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  • http://ashesfromburntroses.blogspot.com/ Manny

    Rebecca, I’m not sure it’s clear from your blog what it means to have “voted for this legislation.” Does that mean you support taking the DNA or not? We don’t have the wording of the legislation in front of us.
    I would support taking DNA with a swab. You can say the same thing about fingerprinting as a fishing expedition. I’m not sure what the abuse would be. If someone commited a crime, then let’s match that crime with the correct person.

    • hamiltonr

      Manny, there were many versions of this legislation that stretched over several years. The bills kept getting defeated and the author kept coming back with new versions.

      I support taking DNA because I see it is a 21st Century version of fingerprints. My concerns lie primarily with the way the evidence is handled and how accurately it is interpreted. Also, I can see situations where the police might round up a large number of people for the express purpose of taking their DNA, which to me is a clear abuse of civil liberties.

      There are other problems with DNA that have nothing to do with crime, per se. DNA contains a lot of information about a person, and the information we can get from it will almost certainly grow in time. Without safeguards, there are all sorts of problems that could come from this.

      Remember Manny: Arrested is not convicted, and people can be and are arrested for all sorts of trivial things.

      These kinds of problems have to be addressed legislatively. That’s what I was talking about.

      • http://ashesfromburntroses.blogspot.com/ Manny

        Ok, we basically agree. I do see now that there is some distinction with fingerprinting. It does raise personal issues for people who may be innocent.

      • Rebecca Fuentes

        How would this affect people who get fingerprints taken for purposes of a background check? In both Wyoming and Texas, fingerprints are taken when someone applies for a teaching certificate (I’m guessing other states too). I admit to being less easy about my DNA being taken instead of my fingerprints int hat situation because it seems more intimate. On the other hand, a teacher in a district where I taught was raided and arrested by the FBI for being part of an international child porn ring, and I wonder if taking his DNA before granting his certificate would have flagged something and prevented him from access to more victims.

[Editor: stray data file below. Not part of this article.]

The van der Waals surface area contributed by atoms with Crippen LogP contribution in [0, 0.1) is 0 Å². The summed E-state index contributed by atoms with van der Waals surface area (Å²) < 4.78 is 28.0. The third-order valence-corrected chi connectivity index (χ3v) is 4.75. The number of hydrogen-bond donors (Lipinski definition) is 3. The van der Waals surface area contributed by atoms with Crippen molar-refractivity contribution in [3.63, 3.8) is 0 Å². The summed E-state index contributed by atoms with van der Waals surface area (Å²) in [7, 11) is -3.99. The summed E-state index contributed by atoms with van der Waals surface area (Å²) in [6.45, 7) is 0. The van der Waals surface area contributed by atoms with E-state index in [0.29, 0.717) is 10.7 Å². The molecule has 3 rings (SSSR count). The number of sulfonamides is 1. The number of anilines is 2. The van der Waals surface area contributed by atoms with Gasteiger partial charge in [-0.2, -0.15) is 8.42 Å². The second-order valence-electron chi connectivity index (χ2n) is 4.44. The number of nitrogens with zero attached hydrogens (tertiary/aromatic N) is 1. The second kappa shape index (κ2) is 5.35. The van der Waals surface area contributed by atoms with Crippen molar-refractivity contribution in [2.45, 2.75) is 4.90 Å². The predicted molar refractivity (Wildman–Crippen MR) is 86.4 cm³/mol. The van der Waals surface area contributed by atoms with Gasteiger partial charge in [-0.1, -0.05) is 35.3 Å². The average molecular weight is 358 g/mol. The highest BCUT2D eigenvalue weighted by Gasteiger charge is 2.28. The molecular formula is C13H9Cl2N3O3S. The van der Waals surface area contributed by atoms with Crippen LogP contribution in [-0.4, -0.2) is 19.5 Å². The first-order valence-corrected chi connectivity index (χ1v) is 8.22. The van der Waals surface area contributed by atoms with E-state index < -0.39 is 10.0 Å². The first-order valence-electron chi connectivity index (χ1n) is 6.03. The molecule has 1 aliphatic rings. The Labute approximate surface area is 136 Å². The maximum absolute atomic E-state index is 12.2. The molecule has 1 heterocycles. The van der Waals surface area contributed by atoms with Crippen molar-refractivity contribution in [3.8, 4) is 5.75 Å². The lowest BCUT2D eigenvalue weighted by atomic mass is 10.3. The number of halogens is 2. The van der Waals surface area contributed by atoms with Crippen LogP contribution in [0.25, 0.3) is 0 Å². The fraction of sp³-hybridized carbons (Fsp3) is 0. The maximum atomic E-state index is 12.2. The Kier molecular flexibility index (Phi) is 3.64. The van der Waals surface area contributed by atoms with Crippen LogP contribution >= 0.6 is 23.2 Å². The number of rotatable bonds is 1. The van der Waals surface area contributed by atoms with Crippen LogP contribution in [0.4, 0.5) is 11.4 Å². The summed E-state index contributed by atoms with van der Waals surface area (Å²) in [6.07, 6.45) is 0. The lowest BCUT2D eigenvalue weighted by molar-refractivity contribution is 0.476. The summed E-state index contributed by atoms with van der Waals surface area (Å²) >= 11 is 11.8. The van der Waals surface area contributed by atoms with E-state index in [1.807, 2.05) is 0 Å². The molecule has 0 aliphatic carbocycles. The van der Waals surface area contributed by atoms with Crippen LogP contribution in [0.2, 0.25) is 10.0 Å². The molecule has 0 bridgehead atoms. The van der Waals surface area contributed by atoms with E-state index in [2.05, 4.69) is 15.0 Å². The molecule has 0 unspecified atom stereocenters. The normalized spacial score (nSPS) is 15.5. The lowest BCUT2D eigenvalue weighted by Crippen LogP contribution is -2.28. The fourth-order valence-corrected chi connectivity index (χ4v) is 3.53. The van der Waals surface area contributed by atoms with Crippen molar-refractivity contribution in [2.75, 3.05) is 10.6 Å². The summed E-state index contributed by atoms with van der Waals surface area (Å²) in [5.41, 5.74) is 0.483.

• Bill S

    I support a DNA swab to be taken along with a photograph and fingerprints. I find the fact that we can be identified by our facial features, fingerprints and DNA to be a deathblow to the new atheists who don’t believe in intelligent design. I am between them and those that insist that the intelligent designer is the Christian God.

    • Zeke

      How does the fact that we can be identified by facial features, fingerprints and DNA support intelligent design, or that the designer is the Christian God?

      • Bill S

        I don’t know what the designer would be but there is too much erroneous information about the Christian God. Either it is the Christian God and it is totally misrepresented or it isn’t the Christian God at all. According to Darwinian evolution, recognizable faces, fingertips and DNA came about through natural selection. I can’t see how these traits would have given our ancestors any advantage over those without them. It’s as if they are designed to help law enforcement.

        • Zeke

          Quite wrong Bill. Read more about evolution.

          • Bill S

            If you think that recognizable faces, fingerprints and DNA can be explained by Darwinian processes alone, you are dreaming. They are the product of an intelligence. No doubt about. This intelligence, however, does not match the description of the God described in the Bible. It doesn’t have a chosen people or a son through whom this all came about.

  • tedseeber

    It isn’t foolproof yet. It will be eventually.

  • D. A. Christianson

    Not an easy one. If I understood, you guys have it legal upon conviction. I think that to be a good spot. I have no problem if somebody wants to volunteer, without conviction, but forced before seems to me to be pushing the guarantee.

    I like when you do these, it helps us to see the pros and cons which are sometimes obscure.